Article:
Tech

The breach that killed Google+ wasn't a breach at all

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For months, Google has been trying to stay out of the way of the growing tech backlash, but yesterday, the dam finally broke with news of a bug in the rarely used Google+ network that exposed private information for as many as 500,000 users. Google found and fixed the bug back in March, around the same time the Cambridge Analytica story was heating up in earnest. But with the news breaking now, the damage is already spreading. The consumer version of Google+ is shutting down, German privacy regulators in Germany and the US are already looking into possible legal action, and former SEC officials are publicly speculating about what Google may have done wrong.

The vulnerability itself seems to have been relatively small in scope. The heart of the problem was a specific developer API that could be used to see non-public information. But crucially, there’s no evidence that it actually was used to see private data, and given the thin user base, it’s not clear how much non-public data there really was to see. The API was theoretically accessible to anyone who asked, but only 432 people actually applied for access (again, it’s Google+), so it’s plausible that none of them ever thought of using it this way.

The bigger problem for Google isn’t the crime, but the cover-up. The vulnerability was fixed in March, but Google didn’t come clean until seven months later when The Wall Street Journal got hold of some of the memos discussing the bug. The company seems to know it messed up — why else nuke an entire social network off the map? — but there’s real confusion about exactly what went wrong and when, a confusion that plays into deeper issues in how tech deals with this kind of privacy slip.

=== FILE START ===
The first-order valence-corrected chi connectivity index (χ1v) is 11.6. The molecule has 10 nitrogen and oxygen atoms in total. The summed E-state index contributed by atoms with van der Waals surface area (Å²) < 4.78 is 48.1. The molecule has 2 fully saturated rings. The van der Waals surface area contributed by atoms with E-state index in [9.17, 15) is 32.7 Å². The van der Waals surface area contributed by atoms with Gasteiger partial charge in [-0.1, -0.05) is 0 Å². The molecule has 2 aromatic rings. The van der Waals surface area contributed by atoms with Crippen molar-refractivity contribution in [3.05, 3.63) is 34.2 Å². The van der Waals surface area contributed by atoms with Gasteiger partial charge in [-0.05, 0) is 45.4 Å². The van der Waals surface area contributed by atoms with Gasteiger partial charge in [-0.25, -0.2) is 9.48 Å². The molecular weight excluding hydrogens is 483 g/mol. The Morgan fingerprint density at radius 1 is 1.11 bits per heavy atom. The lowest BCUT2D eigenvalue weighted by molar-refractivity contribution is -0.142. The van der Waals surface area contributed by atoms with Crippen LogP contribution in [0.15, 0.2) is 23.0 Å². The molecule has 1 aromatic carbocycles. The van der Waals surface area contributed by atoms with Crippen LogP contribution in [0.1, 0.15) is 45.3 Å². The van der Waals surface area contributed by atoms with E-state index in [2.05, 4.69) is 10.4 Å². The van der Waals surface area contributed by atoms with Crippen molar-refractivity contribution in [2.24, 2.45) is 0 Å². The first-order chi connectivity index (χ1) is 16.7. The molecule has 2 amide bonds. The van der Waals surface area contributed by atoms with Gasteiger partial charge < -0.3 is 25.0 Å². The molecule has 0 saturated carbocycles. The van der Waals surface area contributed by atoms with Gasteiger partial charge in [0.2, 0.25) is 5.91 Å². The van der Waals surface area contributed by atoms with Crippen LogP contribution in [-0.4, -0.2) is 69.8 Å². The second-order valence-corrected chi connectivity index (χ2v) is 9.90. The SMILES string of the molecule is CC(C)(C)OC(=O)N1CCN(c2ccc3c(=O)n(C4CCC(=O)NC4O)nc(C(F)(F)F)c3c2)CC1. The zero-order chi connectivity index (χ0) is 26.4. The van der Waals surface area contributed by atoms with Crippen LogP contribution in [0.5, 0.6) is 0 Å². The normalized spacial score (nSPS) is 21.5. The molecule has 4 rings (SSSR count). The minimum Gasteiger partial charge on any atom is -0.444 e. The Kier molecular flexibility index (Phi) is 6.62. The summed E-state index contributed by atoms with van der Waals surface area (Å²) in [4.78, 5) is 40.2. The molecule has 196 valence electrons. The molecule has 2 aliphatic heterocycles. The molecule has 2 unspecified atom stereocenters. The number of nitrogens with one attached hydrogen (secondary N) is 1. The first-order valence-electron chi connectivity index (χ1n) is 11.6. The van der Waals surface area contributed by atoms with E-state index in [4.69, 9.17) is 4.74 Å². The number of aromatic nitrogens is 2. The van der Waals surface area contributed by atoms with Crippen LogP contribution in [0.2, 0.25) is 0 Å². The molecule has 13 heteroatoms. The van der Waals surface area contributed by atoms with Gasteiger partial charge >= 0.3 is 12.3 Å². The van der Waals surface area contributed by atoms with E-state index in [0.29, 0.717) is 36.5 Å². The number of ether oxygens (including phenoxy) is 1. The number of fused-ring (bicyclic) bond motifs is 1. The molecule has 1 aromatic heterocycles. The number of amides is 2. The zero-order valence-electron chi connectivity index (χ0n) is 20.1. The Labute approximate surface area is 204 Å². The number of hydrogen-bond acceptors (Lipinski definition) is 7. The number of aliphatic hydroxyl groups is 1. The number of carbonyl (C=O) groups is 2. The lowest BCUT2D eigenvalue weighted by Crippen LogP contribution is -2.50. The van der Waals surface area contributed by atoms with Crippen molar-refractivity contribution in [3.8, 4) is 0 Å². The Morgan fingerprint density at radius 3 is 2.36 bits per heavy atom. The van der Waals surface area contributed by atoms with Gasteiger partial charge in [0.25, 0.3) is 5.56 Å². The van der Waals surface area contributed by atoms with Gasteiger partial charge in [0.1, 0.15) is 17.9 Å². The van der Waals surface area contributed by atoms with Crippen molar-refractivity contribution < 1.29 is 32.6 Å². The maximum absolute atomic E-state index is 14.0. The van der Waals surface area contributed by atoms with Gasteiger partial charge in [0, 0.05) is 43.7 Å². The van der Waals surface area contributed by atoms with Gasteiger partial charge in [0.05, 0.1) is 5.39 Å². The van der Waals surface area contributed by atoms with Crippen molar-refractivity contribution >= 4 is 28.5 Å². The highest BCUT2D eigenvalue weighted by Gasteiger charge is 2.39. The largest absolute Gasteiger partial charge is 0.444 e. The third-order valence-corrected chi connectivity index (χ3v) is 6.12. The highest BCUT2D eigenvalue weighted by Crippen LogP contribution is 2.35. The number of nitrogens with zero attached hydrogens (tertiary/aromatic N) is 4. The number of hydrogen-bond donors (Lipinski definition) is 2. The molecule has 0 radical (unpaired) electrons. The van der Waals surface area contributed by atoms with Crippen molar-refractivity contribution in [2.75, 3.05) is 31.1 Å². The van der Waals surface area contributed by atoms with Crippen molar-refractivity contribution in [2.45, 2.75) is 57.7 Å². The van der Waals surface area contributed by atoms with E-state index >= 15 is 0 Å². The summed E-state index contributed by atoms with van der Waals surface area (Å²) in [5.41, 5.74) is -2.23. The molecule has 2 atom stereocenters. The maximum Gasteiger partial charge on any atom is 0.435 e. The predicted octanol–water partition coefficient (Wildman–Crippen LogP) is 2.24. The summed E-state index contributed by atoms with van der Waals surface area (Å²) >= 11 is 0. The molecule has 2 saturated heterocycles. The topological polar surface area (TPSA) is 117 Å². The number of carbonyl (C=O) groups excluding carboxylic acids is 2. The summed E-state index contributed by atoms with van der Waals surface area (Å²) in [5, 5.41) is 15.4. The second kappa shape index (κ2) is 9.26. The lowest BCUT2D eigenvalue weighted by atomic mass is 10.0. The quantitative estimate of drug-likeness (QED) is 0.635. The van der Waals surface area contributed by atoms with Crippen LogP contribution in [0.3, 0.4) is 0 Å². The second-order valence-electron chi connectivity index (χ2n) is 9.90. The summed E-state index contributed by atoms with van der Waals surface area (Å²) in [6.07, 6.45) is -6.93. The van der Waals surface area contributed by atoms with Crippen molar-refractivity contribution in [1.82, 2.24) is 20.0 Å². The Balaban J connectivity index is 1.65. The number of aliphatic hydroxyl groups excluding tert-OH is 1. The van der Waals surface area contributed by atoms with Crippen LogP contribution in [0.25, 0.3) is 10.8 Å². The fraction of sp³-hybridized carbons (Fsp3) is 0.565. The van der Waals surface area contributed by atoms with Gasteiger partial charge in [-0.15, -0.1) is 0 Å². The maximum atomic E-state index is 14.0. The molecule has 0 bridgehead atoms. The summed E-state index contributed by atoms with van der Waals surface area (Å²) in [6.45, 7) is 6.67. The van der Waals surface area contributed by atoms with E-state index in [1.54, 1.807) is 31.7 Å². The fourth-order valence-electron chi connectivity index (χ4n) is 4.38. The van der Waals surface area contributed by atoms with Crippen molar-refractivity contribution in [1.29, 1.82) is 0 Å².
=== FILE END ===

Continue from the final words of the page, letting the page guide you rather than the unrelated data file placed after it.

Part of the disconnect comes from the fact that, legally, Google is in the clear. There are lots of laws about reporting breaches — primarily the GDPR but also a string of state-level bills — but by that standard, what happened to Google+ wasn’t technically a breach. Those laws are concerned with unauthorized access to user information, codifying the basic idea that if someone steals your credit card or phone number, you have a right to know about it. But Google just found that data was available to developers, not that any data was actually taken. With no clear data stolen, Google had no legal reporting requirements. As far as the lawyers were concerned, it wasn’t a breach, and quietly fixing the problem was good enough.

There is a real case against disclosing this kind of bug, although it’s not quite as convincing in retrospect. All systems have vulnerabilities, so the only good security strategy is to be constantly finding and fixing them. As a result, the most secure software will be the one that’s discovering and patching the most bugs, even if that might seem counterintuitive from the outside. Requiring companies to publicly report each bug could be a perverse incentive, punishing the products that do the most to protect their users.

(Of course, Google has been abruptly disclosing other companies’ bugs for years under Project Zero, which is part of why critics are so eager to jump on the apparent hypocrisy. But the Project Zero crew would tell you that third-party reporting is a completely different dance, with disclosure typically used as an incentive for patching and as a reward for white-hat bug-hunters looking to build their reputation.)

That logic makes more sense for software bugs than social networks and privacy issues, but it’s accepted wisdom in the cybersecurity world, and it’s not a stretch to say it guided Google’s thinking in keeping it could keep this bug under wraps.

But after Facebook’s painful fall from grace, the legal and the cybersecurity arguments seem almost beside the point. The contract between tech companies and their users feels more fragile than ever, and stories like this one stretch it even thinner. The concern is less about a breach of information than a breach of trust. Something went wrong, and Google didn’t tell anyone. Absent the Journal reporting, it’s not clear it ever would have. It’s hard to avoid the uncomfortable, unanswerable question: what else isn’t it telling us?

It’s too early to say whether Google will face a real backlash for this. If anything, the small number of affected users and relative unimportance of Google+ suggests it won’t. But even if this vulnerability was minor, failures like this pose a real threat to users and a real danger to the companies they trust. The confusion about what to call it — a bug, a breach, a vulnerability — covers up a deeper confusion about what companies actually owe their users when a privacy failure is meaningful and how much control we really have. These are crucial questions for this era of tech, and if the last few days are any indication, they’re questions the industry is still figuring out.

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